The underlying principle -- that religious institutions don't get taxed -- is being upheld in a fair and consistent manner. But in the belief that a good idea bears up under examination, all this hubbub inspired me to ask whether or not it's a good idea not to tax churches in the first place.
For the sake of clarity, I'm following the IRS usage of the word "church" in this post -- it's a broadly-defined term that includes all manner of organized religious activity, including circles, covens, temples, and other terms that Pagans use to describe how they worship together. It's similar to how the God on money is secular, so at least the government is being consistent....
In the fall of 1970 my first wife and I moved lock, stock and barrel from Lake Ann, Michigan to Stratford Ontario, Canada - with the single-minded intention of living there so we could audition to become Company members of the Canadian Shakespeare Festival.
I was 23. She was only 19. We had no money, and no jobs waiting for us. She could live legally in Canada as a British subject, but I was an American citizen and would have to get permission for residency.
It was an insane idea - a delusion - an impossible quest. No mature person would have considered such an unprepared move. No recent graduate of any drama school had ever attempted it; there were only two places where every aspiring actor went after graduation: New York or Los Angeles....
As Thanksgiving draws near here in the U.S., many people are getting ready to travel (myself included). Hopefully, we’re all also spending a little bit more time on gratitude each day; it’s a great time of year to count our blessings, and even though I do try to keep an attitude of gratitude throughout the year, I love overloading on thanks almost as much as I love overloading on turkey. In the spirit of the season, here’s one of my favorite methods of giving thanks....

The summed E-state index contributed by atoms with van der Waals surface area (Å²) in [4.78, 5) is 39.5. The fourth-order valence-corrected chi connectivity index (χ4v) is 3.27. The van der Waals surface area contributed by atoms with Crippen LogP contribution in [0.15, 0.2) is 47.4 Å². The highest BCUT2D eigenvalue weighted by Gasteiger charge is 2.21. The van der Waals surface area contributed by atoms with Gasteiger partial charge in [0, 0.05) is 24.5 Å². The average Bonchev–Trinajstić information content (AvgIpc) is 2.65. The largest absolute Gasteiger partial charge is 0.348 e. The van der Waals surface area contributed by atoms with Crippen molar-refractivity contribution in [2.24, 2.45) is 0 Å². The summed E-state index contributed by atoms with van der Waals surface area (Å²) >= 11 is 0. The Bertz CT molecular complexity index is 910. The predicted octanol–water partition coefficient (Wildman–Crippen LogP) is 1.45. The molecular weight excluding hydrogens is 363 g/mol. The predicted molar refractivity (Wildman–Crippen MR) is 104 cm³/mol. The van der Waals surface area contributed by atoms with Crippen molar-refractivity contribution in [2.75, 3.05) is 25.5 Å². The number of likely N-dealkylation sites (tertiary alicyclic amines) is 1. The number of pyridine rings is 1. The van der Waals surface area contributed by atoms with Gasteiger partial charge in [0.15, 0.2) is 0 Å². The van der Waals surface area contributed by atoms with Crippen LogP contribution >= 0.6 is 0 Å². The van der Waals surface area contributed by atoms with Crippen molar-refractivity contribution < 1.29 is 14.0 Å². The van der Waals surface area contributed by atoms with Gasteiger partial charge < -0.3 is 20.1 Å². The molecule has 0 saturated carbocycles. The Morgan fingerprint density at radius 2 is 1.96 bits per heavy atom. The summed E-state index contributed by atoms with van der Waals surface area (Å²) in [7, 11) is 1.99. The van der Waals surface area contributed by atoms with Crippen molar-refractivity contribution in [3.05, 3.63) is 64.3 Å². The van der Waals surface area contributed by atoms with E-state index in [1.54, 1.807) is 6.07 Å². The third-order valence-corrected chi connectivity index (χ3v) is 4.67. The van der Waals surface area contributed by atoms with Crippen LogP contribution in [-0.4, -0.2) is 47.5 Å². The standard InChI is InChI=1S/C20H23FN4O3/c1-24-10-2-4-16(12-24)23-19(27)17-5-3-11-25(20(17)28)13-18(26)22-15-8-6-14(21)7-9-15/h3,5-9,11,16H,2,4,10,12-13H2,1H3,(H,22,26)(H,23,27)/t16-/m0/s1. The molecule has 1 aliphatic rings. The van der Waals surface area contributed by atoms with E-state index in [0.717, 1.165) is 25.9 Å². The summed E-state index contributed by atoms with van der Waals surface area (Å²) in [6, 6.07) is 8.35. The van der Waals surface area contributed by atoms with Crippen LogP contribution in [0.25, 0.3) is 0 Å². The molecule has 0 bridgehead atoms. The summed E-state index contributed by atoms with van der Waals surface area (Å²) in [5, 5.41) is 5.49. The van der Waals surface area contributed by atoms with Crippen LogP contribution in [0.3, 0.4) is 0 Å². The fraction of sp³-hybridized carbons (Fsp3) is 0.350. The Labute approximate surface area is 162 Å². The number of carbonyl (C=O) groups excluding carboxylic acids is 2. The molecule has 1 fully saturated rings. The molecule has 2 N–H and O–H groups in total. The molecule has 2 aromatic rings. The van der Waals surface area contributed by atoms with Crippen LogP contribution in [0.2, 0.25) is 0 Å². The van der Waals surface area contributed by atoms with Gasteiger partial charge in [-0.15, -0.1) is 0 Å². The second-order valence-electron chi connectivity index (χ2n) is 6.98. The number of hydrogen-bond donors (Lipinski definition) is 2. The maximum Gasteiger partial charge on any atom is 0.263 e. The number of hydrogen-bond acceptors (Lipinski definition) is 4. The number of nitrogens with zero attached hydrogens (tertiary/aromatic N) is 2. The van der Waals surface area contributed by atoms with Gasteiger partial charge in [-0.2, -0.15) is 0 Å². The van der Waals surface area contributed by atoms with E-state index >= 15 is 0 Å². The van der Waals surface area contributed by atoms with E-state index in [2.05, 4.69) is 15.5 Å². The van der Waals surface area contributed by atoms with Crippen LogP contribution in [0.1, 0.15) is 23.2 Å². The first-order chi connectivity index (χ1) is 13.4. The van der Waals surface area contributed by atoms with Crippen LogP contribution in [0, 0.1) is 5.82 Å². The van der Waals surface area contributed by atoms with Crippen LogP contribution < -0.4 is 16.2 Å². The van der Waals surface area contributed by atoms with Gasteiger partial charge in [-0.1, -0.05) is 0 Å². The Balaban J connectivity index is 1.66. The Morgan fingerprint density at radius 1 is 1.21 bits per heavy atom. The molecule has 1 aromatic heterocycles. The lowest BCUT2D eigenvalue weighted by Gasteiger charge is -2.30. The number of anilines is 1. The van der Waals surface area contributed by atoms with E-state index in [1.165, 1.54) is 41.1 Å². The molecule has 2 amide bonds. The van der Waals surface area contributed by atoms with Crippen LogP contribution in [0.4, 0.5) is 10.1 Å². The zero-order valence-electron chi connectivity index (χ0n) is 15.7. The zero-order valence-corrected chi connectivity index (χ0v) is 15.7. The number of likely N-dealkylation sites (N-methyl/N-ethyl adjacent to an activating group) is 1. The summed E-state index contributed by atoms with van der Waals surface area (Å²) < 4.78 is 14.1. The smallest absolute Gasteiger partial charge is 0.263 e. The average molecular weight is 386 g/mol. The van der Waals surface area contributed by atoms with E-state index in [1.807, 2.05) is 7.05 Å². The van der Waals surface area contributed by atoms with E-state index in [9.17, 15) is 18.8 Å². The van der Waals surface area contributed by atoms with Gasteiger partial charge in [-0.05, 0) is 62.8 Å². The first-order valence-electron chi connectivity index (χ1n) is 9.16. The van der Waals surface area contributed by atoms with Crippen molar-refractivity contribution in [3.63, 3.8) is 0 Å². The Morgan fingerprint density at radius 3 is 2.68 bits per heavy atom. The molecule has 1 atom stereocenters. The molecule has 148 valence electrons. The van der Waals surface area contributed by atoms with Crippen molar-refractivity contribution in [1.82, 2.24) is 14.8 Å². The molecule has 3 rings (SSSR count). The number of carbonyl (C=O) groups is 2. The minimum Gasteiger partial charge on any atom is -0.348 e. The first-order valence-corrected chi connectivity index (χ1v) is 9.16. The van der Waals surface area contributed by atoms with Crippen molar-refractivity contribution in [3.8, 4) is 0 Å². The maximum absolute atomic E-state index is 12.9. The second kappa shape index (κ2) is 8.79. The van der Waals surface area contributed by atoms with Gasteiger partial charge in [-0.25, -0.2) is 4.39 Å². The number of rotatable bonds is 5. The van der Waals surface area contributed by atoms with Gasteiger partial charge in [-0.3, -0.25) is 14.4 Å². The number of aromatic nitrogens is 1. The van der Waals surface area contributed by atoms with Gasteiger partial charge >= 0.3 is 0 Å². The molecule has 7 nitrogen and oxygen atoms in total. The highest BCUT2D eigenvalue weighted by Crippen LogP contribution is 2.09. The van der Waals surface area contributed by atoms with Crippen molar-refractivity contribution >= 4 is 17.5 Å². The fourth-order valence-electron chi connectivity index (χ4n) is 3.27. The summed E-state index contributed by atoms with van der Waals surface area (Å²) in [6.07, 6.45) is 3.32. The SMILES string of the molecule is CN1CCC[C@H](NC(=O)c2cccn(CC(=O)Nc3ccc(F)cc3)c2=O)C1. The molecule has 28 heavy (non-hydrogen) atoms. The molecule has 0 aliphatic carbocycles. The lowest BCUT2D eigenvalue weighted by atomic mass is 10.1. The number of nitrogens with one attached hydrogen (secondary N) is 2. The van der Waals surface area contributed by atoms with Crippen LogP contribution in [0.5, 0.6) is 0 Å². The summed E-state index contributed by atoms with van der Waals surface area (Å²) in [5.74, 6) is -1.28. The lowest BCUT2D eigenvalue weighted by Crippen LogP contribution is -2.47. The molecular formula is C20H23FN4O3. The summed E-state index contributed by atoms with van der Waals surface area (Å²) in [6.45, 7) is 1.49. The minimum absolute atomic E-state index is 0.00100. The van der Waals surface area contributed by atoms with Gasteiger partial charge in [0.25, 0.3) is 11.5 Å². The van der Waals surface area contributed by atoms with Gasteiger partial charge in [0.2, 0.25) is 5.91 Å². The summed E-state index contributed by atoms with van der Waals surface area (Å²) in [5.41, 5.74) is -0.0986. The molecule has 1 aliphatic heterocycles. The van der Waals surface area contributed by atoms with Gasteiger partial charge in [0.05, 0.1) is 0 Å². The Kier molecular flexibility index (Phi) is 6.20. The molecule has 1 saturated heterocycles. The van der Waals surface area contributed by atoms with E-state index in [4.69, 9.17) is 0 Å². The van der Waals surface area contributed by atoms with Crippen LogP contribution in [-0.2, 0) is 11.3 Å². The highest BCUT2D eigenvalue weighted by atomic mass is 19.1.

I thought I would share with you my most recent crystal grid. I have been battling Pneumonia and the after-effects for several weeks now. I created this grid so the Crystal People could help me bring balance and health back to my lungs.
Creating a grid is no different than any other magical working. Grids are very interesting, and something from which we can all benefit. I believe it is best to use what you have (no "special" crystals are necessary) and to use your intuition when building a grid (versus having an "expert" build one for you)....
This is the story of how I made the shift from a lifetime of negative thinking to a new life of positive thinking.
What does positive thinking really mean? I used to think it meant thinking like an optimist. I considered myself a realist back then, and thought optimists were only able to be optimistic because they had never suffered as I had.
I was miserable the first time I read You Can Heal Your Life, a book about using positive affirmations to make your life awesome. There is a section in that book that lists the most common physical, mental, and emotional ailments and recommends an affirmation to heal each of them. I dutifully went through that section and wrote down every single affirmation recommended for my particular issues. I had two pages typed of affirmations to repeat aloud to myself every day, which I managed to do a few times. I even tried singing it....